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Baker's Dozen

Batting Order: Neil Hannon's Favourite Albums
Laurie Tuffrey , July 4th, 2013 08:11

The Divine Comedy man picks out the gems in his record collection following the release of his second album with The Duckworth Lewis Method this week


The Human League - Dare
I was only ten when it came out, but I knew there and then that this was the best music ever, that album. Obviously, child of the seventies, I had grown up on quite luridly sentimental and cheesy music [laughs]! Because you didn't really see punk on the television or hear it on the radio, I never really noticed it, but I did hear how it affected pop music, which is new wave, synth-pop, Elvis Costello and Blondie and stuff like that. In amongst all that, you had Gary Numan and The Human League. It was a breath of fresh air, definitely. I can see myself in my dressing gown watching Top Of The Pops. Obviously, 'Don't You Want Me', which they casually put at the end of the record, is one of the ultimate pop hits of that era and it seemed to be number one for just ages, which was fine by me, because I loved the video as well. Also one of my favourite records, I couldn't put it in this list because it's just a single, is 'Pop Music' by M, which kind of sums up that era for me completely. That's a great record, but he never made a decent album!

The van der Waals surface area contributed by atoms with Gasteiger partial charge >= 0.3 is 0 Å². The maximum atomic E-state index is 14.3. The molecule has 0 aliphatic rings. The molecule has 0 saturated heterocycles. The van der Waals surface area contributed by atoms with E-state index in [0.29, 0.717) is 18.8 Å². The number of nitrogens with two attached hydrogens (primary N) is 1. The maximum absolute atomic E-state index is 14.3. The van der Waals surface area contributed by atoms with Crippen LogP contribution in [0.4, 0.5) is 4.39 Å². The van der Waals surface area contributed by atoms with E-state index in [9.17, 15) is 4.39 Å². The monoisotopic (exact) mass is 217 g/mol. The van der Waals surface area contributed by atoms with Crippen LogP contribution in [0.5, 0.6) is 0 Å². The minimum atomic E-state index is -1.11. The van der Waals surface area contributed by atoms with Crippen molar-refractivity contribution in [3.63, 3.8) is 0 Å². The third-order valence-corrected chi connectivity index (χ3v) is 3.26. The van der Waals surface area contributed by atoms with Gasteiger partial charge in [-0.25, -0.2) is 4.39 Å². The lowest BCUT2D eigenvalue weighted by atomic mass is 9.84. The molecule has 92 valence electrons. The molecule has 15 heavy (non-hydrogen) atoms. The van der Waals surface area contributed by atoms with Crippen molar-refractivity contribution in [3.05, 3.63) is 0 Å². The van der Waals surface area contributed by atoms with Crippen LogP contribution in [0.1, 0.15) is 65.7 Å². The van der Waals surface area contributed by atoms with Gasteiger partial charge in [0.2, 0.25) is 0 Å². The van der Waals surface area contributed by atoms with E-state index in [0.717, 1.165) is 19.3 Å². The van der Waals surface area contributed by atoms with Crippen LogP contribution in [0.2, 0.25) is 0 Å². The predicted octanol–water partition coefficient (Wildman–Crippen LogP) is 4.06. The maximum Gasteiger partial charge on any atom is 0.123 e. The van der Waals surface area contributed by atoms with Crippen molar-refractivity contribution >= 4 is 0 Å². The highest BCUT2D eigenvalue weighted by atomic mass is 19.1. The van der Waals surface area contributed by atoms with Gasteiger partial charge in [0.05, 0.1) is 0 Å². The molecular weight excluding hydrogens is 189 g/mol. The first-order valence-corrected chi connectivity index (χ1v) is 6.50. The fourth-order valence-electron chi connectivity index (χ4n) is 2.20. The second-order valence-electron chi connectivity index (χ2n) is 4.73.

Dare is, of all the albums on the list, it's probably the most complete - there's not a bad tune on it. They're just at the absolute pinnacle of their powers. It's not just about great pop music, because they were quite experimental still. It's not so much crazy experimental sounds, but it's really, really hard-edged and it doesn't let you off the hook. Nothing has really got a lot of reverb or delay on it, it's very, very clean. Some of the sounds go right through your head, piercing.